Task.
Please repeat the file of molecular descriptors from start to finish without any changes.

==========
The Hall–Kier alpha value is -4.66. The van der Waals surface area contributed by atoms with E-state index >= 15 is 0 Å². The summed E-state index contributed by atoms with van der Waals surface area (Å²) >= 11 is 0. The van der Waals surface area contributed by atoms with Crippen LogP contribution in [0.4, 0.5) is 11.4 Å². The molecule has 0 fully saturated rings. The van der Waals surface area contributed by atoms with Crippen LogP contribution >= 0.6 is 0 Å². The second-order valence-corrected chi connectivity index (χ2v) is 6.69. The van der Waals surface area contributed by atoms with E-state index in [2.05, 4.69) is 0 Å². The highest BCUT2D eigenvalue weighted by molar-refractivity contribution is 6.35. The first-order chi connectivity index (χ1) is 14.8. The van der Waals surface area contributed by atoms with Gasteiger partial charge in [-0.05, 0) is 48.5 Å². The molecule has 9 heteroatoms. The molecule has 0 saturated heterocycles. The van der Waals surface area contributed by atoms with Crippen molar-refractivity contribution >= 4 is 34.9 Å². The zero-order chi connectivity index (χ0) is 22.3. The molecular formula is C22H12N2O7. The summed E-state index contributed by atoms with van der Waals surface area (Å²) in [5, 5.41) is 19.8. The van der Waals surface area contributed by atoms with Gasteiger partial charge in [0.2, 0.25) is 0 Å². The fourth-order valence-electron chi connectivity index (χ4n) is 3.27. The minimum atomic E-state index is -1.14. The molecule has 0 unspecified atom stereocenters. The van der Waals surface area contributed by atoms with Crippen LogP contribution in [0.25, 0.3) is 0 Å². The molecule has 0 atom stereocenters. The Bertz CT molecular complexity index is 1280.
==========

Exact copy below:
The Hall–Kier alpha value is -4.66. The van der Waals surface area contributed by atoms with E-state index >= 15 is 0 Å². The summed E-state index contributed by atoms with van der Waals surface area (Å²) >= 11 is 0. The van der Waals surface area contributed by atoms with Crippen LogP contribution in [0.4, 0.5) is 11.4 Å². The molecule has 0 fully saturated rings. The van der Waals surface area contributed by atoms with Crippen LogP contribution >= 0.6 is 0 Å². The second-order valence-corrected chi connectivity index (χ2v) is 6.69. The van der Waals surface area contributed by atoms with E-state index in [2.05, 4.69) is 0 Å². The highest BCUT2D eigenvalue weighted by molar-refractivity contribution is 6.35. The first-order chi connectivity index (χ1) is 14.8. The van der Waals surface area contributed by atoms with Gasteiger partial charge in [-0.05, 0) is 48.5 Å². The molecule has 9 heteroatoms. The molecule has 0 saturated heterocycles. The van der Waals surface area contributed by atoms with Crippen molar-refractivity contribution >= 4 is 34.9 Å². The zero-order chi connectivity index (χ0) is 22.3. The molecular formula is C22H12N2O7. The summed E-state index contributed by atoms with van der Waals surface area (Å²) in [5, 5.41) is 19.8. The van der Waals surface area contributed by atoms with Gasteiger partial charge in [0.2, 0.25) is 0 Å². The fourth-order valence-electron chi connectivity index (χ4n) is 3.27. The minimum atomic E-state index is -1.14. The molecule has 0 unspecified atom stereocenters. The van der Waals surface area contributed by atoms with Crippen LogP contribution in [0.25, 0.3) is 0 Å². The molecule has 0 atom stereocenters. The Bertz CT molecular complexity index is 1280.